The problem I have with that is that there are already pro-sumer level HD camcorders on the market. If I were to go buy one of them to shoot weddings, my only output solution that my customers would want would be HD-DVD. (Presuming players exist for it -- I just don't see DVHS taking off, BTW)

Presumabably, I'd have to charge an arm-and-a-leg so as buy a pro HD DVD deck (should they be available) or to pay an HD Pressing facility to manufacture my clients 4 or 5 discs.

Not happy with Job's quote on this one at all.
 

g4cubed

macrumors 6502a
Jun 2, 2004
548
3
Soire said:
How do HD DVD burners present greater legal issues than regular DVDs? :confused:

It's all digital content, so why does greater quality mean greater risk?

Besides, has anybody seen one of these yet, and how much do they cost? :)

Took the words right out of my mouth!

And as for when, the dual layer burner just came out and still no media for it, last time I look.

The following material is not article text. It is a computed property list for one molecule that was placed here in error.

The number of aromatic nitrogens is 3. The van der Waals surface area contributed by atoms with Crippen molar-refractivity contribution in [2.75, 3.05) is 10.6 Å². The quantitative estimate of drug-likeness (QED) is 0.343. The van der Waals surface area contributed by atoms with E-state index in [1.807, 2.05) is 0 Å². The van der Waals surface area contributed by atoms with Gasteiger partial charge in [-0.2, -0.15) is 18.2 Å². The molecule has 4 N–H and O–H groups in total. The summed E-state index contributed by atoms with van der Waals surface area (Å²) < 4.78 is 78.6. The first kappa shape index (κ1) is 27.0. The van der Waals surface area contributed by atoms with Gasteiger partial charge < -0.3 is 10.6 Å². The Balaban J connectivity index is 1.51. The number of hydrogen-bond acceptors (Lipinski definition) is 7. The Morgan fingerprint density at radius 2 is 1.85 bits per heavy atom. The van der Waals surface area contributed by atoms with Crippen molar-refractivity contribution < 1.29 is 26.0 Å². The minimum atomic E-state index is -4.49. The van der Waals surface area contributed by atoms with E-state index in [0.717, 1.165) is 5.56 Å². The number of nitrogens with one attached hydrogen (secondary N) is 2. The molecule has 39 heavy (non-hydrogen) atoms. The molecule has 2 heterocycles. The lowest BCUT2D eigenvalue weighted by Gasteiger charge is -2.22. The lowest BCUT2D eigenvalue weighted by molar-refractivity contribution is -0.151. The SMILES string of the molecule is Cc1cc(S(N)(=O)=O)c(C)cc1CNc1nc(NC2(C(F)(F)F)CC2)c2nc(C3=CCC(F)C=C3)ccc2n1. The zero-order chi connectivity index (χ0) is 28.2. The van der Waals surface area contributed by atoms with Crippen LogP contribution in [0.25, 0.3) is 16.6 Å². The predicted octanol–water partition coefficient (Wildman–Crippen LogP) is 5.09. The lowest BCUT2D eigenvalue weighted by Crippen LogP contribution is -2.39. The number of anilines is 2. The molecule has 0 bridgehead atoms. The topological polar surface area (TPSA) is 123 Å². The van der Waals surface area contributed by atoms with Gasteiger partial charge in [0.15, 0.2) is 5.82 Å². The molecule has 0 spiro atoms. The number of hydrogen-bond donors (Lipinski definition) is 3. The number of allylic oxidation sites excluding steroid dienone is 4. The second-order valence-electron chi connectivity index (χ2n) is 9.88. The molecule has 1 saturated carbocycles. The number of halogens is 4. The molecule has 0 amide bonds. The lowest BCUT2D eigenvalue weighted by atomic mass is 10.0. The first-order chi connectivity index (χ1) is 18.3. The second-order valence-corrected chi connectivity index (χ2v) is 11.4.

twinturbo

macrumors newbie
Jun 23, 2003
29
0
Laslo Panaflex said:
There is always going to be a way around the encryption/copy protection . . .

Personally, I don't care for HD DVD, becuase in reality, films won't look "that" better in 1080i or 720p, becuase they are shot using 24p panavision film cameras, that are no where near the picture quality of native 1080i.

Wow, you have a lot to learn. Film has far more resolution than HD video.
 

DGFan

macrumors 6502a
Mar 28, 2003
531
0
greg75 said:
Haha. How many times have I seen Mac zealots claim that Steve understands that DRM doesn't work?

Mac zealots should wake up and smell the coffee.

FairPlay: Another Anticompetitive Use of DRM

Steve Jobs loves DRM just as much as Bill Gates.

DRM does in fact work and iTMS sales figures prove it. The necessary condition for DRM working is that the restrictions must not stop customers from using the media in they ways they most want to.

DRM zealots should wake up and smell the coffee. Not everyone is an IP anarchist.
 

clonenode

macrumors regular
Feb 12, 2002
113
0
Soire said: